HOMEBREW Digest #191 Sat 01 July 1989

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		Rob Gardner, Digest Coordinator

  Potential Happiness and Aging (JOHN L. ISENHOUR)
  Ullage; casks (pbmoss!mal)
  Crystal And Wheat (pri=8 Marc San Soucie ms 019-890 x76723)

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---------------------------------------------------------------------- Date: Thu, 29 Jun 89 21:17 EDT From: <LLUG_JI%DENISON.BITNET at CUNYVM.CUNY.EDU> (JOHN L. ISENHOUR) Subject: Potential Happiness and Aging My apologies to Gordon, the article I referred to concerned aging hops (and its subsequent effect on hoppiness when brewed) not on the effects of its aging after turning into beer (I think thats why the authors called it 'potential happiness' - yea!). After 11 years of brewing, I use only hop flowers, and avoid pellets when I can. I generally buy at least 5 pounds of flowers at a time (and frequently more) and store 'em under barrier plastic with a CO_2 layer in a freezer. This makes me concerned about the storage potential. I do this because I'm really into the noble aromatics, and it sure shows up in a fresh bale of kent goldings! I am considering doing a data regression on the data in the article I mentioned before, but I want to get permission from the authors first, this could provide interesting charts/data on how to maximise certain qualities while minimising others, in terms of aromatic vrs. bittering effects with aging. This brings up another question I have, I am always trying to get wholesale prices, has anyone tried getting a net-co-op for buying a fresh bale of hops? We should be able to get top quality hops for around 5-7 dollars a pound at the +15 lbs or so quantity. If anyone is interested, mail me and I'll talk to some of my hop dealers to see about this. I would be willing to do the splitting of it and remailing if it seems like we could get a better deal. John L. Isenhour - LLUG_JI at DENISON.BITNET P.O. 714 Gambier OH 43022 Return to table of contents
Date: Fri, 30 Jun 89 09:59:36 -0700 From: pacbell!pbmoss!mal at hplabs.HP.COM Subject: Ullage; casks I'm one of those who subscribes to the "minimum ullage" theory, mostly because of the sounds made by my first batch as I removed the caps. Due to general ineptitude, there were a wide range of levels in the bottles of that batch (the very least of my sins). I couldn't help but notice that as I pried of the caps of those bottles with very little ullage, the sound would be a sort of "(pss ...)", and the carbonation would remain vigorous in the glass as I slowly sipped. On the other hand, the less-full bottles would lustily holler, "PSSSTT!!!", and if I dawdled at all over the glass, the carbonation would be lost. On a completely different subject, I too am fed to the gills with bottles. I've seen pictures in a quirky British book on homebrewing (sorry, I don't remember the author or title at the moment. If you're dying to know, please e-mail) of small (2 - 5 gallons, it appears) nearly spherical casks of a white plastic material, with a spigot in the side, near the top (presumably using a float take-off). Does anyone know what these are, what they might cost, and where I might get one? >From my wife's point of view, the less refrigerator space they use, the better. - Martin = Martin A. Lodahl Pac*Bell Minicomputer Operations Support Staff = = {att,bellcore,sun,ames}!pacbell!pbmoss!mal 916/972-4821 = = If it's good for ancient Druids, runnin' nekkid through the wuids, = = Drinkin' strange fermented fluids, it's good enough for me! 8-) = Return to table of contents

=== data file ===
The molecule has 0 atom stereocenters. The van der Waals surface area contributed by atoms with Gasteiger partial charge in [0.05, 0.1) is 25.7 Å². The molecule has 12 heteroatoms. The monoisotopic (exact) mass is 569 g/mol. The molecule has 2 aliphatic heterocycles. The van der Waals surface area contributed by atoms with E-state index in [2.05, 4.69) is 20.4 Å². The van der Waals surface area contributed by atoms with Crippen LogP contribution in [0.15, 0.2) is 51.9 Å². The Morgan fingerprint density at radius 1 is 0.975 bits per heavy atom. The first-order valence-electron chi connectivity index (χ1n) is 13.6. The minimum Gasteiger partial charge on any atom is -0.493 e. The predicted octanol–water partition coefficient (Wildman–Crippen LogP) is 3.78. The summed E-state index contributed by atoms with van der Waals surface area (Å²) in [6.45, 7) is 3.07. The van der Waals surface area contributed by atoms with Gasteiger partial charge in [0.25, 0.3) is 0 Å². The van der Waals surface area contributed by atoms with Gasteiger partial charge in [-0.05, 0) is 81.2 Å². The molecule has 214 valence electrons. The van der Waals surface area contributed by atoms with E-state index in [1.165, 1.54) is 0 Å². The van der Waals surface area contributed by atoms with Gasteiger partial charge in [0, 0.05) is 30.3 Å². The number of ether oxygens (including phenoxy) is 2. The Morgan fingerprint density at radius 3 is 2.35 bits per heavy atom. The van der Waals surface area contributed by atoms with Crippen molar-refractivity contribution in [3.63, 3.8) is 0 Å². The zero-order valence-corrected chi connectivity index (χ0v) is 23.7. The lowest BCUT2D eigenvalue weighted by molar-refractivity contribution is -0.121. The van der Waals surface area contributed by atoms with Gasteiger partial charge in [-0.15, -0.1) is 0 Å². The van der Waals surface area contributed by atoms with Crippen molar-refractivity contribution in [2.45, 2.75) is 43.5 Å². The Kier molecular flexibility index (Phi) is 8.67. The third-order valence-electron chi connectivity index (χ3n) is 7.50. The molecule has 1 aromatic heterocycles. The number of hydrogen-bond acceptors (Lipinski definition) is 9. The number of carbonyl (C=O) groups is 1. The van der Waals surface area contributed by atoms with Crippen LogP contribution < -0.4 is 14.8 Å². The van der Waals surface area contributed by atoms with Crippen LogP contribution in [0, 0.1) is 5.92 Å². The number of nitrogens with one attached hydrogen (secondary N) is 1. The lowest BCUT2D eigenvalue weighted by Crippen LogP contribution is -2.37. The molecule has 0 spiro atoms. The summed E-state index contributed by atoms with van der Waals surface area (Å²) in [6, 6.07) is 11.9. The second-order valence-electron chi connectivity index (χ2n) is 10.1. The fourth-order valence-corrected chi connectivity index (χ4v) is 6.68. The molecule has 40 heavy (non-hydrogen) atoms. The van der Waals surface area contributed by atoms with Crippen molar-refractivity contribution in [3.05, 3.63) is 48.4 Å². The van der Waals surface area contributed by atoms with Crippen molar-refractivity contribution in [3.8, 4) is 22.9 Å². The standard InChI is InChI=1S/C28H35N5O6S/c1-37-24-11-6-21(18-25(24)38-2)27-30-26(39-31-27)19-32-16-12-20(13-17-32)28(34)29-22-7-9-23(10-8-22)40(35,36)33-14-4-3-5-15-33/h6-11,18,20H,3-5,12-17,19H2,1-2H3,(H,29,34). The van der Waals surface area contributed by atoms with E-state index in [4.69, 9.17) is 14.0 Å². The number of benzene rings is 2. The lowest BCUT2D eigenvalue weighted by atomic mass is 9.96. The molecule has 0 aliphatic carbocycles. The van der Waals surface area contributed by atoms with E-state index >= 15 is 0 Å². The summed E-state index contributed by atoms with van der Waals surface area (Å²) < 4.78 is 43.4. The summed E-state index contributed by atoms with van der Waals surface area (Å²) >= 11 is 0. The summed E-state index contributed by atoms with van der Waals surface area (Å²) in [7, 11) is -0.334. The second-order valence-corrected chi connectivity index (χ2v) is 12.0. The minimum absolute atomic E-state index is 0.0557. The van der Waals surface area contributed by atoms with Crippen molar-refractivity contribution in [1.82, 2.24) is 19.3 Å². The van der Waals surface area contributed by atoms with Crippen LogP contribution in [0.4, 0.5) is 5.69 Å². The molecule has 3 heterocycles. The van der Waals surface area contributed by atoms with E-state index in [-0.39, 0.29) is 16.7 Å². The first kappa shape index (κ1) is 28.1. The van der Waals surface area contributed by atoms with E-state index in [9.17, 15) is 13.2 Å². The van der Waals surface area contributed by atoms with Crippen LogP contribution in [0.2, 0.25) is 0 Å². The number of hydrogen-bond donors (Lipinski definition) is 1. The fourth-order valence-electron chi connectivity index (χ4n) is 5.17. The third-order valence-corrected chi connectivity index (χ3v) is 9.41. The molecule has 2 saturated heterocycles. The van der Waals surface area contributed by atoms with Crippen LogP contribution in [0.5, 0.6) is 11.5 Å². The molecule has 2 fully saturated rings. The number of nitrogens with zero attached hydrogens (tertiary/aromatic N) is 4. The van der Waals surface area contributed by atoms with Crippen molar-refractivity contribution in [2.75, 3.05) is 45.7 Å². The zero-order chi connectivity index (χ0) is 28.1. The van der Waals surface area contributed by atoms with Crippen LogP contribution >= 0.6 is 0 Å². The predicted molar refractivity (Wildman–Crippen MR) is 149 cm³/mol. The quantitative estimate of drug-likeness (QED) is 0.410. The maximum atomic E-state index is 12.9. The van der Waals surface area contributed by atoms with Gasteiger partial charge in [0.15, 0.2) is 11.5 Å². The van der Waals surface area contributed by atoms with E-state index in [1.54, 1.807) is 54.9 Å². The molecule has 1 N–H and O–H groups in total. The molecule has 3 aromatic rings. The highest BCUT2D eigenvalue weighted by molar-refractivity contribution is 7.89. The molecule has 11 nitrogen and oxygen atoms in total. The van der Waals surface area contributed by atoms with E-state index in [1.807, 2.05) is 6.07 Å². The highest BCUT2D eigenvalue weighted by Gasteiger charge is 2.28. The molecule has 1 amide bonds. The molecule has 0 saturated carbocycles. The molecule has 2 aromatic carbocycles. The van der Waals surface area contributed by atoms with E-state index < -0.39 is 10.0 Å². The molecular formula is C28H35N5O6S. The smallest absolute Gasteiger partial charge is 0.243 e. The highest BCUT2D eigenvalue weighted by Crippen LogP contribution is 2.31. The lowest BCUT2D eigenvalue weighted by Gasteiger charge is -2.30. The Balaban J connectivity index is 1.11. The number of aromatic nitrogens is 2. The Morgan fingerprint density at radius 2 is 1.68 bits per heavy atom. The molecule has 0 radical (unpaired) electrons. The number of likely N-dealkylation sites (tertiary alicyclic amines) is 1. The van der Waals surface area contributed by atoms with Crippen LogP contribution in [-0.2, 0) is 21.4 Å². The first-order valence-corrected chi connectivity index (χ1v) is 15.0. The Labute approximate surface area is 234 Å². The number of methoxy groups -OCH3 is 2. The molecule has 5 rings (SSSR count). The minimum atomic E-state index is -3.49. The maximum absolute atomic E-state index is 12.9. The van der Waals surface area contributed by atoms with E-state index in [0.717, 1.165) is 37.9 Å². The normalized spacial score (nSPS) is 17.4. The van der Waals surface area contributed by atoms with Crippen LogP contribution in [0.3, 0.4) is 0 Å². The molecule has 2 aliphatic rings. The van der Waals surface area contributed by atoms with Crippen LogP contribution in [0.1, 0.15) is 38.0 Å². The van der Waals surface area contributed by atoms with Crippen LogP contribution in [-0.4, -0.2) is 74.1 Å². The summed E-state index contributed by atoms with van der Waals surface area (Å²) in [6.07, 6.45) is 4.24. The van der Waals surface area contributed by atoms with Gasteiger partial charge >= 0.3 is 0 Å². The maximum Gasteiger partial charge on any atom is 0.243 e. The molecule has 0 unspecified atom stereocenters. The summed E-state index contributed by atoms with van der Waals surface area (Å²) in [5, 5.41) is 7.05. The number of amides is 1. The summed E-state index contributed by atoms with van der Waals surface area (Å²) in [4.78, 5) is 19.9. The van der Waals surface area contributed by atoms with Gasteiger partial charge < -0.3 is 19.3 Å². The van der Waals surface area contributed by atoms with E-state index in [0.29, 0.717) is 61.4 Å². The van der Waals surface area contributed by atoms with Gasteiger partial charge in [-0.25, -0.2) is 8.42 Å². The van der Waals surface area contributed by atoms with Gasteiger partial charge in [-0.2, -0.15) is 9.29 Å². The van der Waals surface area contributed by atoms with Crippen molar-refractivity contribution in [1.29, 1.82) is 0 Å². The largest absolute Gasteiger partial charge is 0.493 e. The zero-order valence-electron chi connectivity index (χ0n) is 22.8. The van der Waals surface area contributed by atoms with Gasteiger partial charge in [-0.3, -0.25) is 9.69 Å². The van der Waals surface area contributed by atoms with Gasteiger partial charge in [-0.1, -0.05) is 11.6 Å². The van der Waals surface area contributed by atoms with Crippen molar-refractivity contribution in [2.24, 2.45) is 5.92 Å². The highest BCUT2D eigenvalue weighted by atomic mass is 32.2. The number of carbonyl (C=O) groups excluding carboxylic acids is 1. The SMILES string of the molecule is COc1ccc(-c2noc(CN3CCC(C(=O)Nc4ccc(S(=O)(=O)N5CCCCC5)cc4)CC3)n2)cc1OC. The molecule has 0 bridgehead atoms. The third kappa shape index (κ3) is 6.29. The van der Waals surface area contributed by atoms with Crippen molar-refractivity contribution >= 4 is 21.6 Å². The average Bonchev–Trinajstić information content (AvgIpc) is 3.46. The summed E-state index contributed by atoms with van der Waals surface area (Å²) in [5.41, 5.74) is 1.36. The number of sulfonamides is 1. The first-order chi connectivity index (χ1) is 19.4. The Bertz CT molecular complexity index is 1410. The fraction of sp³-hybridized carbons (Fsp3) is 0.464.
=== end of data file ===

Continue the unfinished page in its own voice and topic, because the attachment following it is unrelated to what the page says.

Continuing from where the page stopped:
Date: 30 Jun 89 15:40:35 EDT (Fri) From: wang!mds at uunet.UU.NET (pri=8 Marc San Soucie ms 019-890 x76723) Subject: Crystal And Wheat Dr. T. Andrews wrote in #189 about Yellow Dog: > Has anyone had a chance to make this stuff yet? Any particular hops > which seemed to go well with it? Views on adding crystal malt to it? > In general, I like to add crystal to most everything, but the stuff > does have 12% wheat in it and so may not want a lot of body-building. I recently put together a variant on a standard amber ale recipe, on the recommendation of Karin Baker, which consisted of a Kwoffit Bitter Kit malt extract, 3 lbs. of light dry malt extract, 1 lb. of crystal malt, 1/2 lb. of wheat malt, additional leaf hops (Fuggles), and the Kwoffit yeast. All grains well crushed. The result is extravagantly tasty - very rich and full-bodied, strongly hopped but not tart. The difference in body between this brew and a host of crystal-only amber ales was noticable and very pleasing to my palate. I am quickly becoming a believer in the value of a little wheat malt for adding flavorful body. It seems to work very well with crystal malt. Body, crispness, sweetness, hoppiness ... heaven. My first two cans of Yellow Dog should be arriving soon. You can bet there will be crystal malt in at least one of the batches. The other may be a minimalist batch to see how Yellow Dog stands on its own. Maybe not. I can't help thinking that malt extracts get lonely as they boil... By the way, I was very impressed with the action and character of the Kwoffit yeast. A lovely aroma while fermenting, a nice flavor in the bottle. Anyone else have such good experiences with this yeast? Marc San Soucie The John Smallbrewers Massachusetts Return to table of contents
End of HOMEBREW Digest #191, 07/01/89
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